Case Number: BV16D35907
In the Family Court at Canterbury
Canterbury Combined Court
15 November 2022
Deputy District Judge Roffey
Ms Gray (Barrister) on behalf of the Applicant
Mr Rai (Respondent), Litigant in person
Other Parties Present and their status
Judgment date: 15 November 2022
(start and end times cannot be noted due to audio format)
Reporting Restrictions Applied: No
“This judgment was delivered in private. The judge has given leave for this version of the judgment to be published on condition that (irrespective of what is contained in the judgment) in any published version of the judgment the anonymity of the children and members of their family must be strictly preserved. All persons, including representatives of the media, must ensure that this condition is strictly complied with. Failure to do so will be a contempt of court.”
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Number of folios in transcript 23
Number of words in transcript 1,631
Deputy District Judge Roffey:
- I am dealing with an application filed by solicitors acting for the wife in a divorce proceedings that have been going on since 2016. The application that I am dealing with today is an application to commit Mr Rai, the Respondent Husband, to prison for breaches of various orders made during the matrimonial proceedings themselves. I will come to those orders in a moment.
- I have heard evidence from Mr Rai and I have read a position statement prepared by Ms Gray of counsel who appears on behalf of the Applicant, Mrs Rai, and I am grateful to her for her assistance this morning. I have also seen a very helpful bundle prepared by Mrs Rai’s solicitors and I have considered the situation as a whole.
- Mr Rai’s litigation conduct has had real consequences for Mrs Rai. So much time and money has been wasted because of him. An FDR that was due to take place last year had to be adjourned and there is a final hearing due to be held on 12 and 13 December in just short of four weeks’ time but it appears that that hearing will not take place, with the consequent waste of court resources, again because Mr Rai has failed to comply with orders relating to the disclosure of his financial situation.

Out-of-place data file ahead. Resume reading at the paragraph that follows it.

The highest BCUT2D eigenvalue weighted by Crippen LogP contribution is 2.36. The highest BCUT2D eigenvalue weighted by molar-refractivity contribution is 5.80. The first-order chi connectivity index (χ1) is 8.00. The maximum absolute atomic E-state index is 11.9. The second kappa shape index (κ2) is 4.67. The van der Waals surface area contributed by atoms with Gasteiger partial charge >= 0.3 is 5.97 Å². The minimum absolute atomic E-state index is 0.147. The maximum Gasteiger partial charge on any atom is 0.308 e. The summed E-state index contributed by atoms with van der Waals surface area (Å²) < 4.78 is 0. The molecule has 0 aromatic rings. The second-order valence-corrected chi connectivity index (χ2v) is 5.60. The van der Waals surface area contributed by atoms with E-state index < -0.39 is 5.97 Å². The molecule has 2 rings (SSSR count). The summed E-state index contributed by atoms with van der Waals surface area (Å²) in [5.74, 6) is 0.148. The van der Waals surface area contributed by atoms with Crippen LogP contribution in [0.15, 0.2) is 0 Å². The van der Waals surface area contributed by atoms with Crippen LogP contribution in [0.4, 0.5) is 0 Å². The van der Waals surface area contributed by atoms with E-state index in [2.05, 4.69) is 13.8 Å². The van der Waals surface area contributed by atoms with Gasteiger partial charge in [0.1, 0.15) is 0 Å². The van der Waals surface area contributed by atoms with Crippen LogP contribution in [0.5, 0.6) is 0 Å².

- Helpfully attached to the application notice is a schedule of the alleged breaches and it can be seen from that schedule that we are dealing here with wholesale non-compliance of orders. I ought to add that this application to commit Mr Rai was due to be dealt with by Deputy District Judge Ashley in June of this year but as a consequence of Mr Rai attending court late on that occasion the deputy district judge did not feel able to deal with the matter properly and so it was put off until today.
- The deputy district judge made a direction that Mr Rai should respond to the schedule of breaches contained in the application notice by 4 o’clock on 29 June 2022, by way of a witness statement, with supporting evidence. The learned deputy district judge’s order was clear and left no doubt as to what Mr Rai was to do.